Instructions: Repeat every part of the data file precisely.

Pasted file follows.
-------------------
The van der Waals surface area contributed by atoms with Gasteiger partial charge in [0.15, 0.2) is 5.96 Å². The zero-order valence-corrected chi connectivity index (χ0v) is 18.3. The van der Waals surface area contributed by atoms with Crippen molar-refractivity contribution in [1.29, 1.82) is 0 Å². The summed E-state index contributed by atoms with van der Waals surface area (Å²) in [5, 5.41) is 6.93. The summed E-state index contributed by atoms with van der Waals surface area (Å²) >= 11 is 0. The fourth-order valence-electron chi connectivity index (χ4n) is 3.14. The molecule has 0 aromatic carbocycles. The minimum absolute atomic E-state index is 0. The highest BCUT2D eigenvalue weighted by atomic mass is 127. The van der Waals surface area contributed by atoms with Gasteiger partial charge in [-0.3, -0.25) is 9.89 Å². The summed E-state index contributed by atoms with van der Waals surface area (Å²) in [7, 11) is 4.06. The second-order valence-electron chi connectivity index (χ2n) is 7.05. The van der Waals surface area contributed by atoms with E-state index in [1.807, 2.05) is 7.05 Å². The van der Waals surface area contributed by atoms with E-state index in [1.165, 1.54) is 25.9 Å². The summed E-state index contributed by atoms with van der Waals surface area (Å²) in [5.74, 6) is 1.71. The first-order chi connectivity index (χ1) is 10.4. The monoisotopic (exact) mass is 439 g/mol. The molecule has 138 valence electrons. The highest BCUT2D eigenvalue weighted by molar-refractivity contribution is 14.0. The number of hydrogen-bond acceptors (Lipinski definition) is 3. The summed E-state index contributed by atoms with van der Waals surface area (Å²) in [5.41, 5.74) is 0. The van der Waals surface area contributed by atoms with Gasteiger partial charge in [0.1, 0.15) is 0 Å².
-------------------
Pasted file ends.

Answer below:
The van der Waals surface area contributed by atoms with Gasteiger partial charge in [0.15, 0.2) is 5.96 Å². The zero-order valence-corrected chi connectivity index (χ0v) is 18.3. The van der Waals surface area contributed by atoms with Crippen molar-refractivity contribution in [1.29, 1.82) is 0 Å². The summed E-state index contributed by atoms with van der Waals surface area (Å²) in [5, 5.41) is 6.93. The summed E-state index contributed by atoms with van der Waals surface area (Å²) >= 11 is 0. The fourth-order valence-electron chi connectivity index (χ4n) is 3.14. The molecule has 0 aromatic carbocycles. The minimum absolute atomic E-state index is 0. The highest BCUT2D eigenvalue weighted by atomic mass is 127. The van der Waals surface area contributed by atoms with Gasteiger partial charge in [-0.3, -0.25) is 9.89 Å². The summed E-state index contributed by atoms with van der Waals surface area (Å²) in [7, 11) is 4.06. The second-order valence-electron chi connectivity index (χ2n) is 7.05. The van der Waals surface area contributed by atoms with E-state index in [1.807, 2.05) is 7.05 Å². The van der Waals surface area contributed by atoms with E-state index in [1.165, 1.54) is 25.9 Å². The summed E-state index contributed by atoms with van der Waals surface area (Å²) in [5.74, 6) is 1.71. The first-order chi connectivity index (χ1) is 10.4. The monoisotopic (exact) mass is 439 g/mol. The molecule has 138 valence electrons. The highest BCUT2D eigenvalue weighted by molar-refractivity contribution is 14.0. The number of hydrogen-bond acceptors (Lipinski definition) is 3. The summed E-state index contributed by atoms with van der Waals surface area (Å²) in [5.41, 5.74) is 0. The van der Waals surface area contributed by atoms with Gasteiger partial charge in [0.1, 0.15) is 0 Å².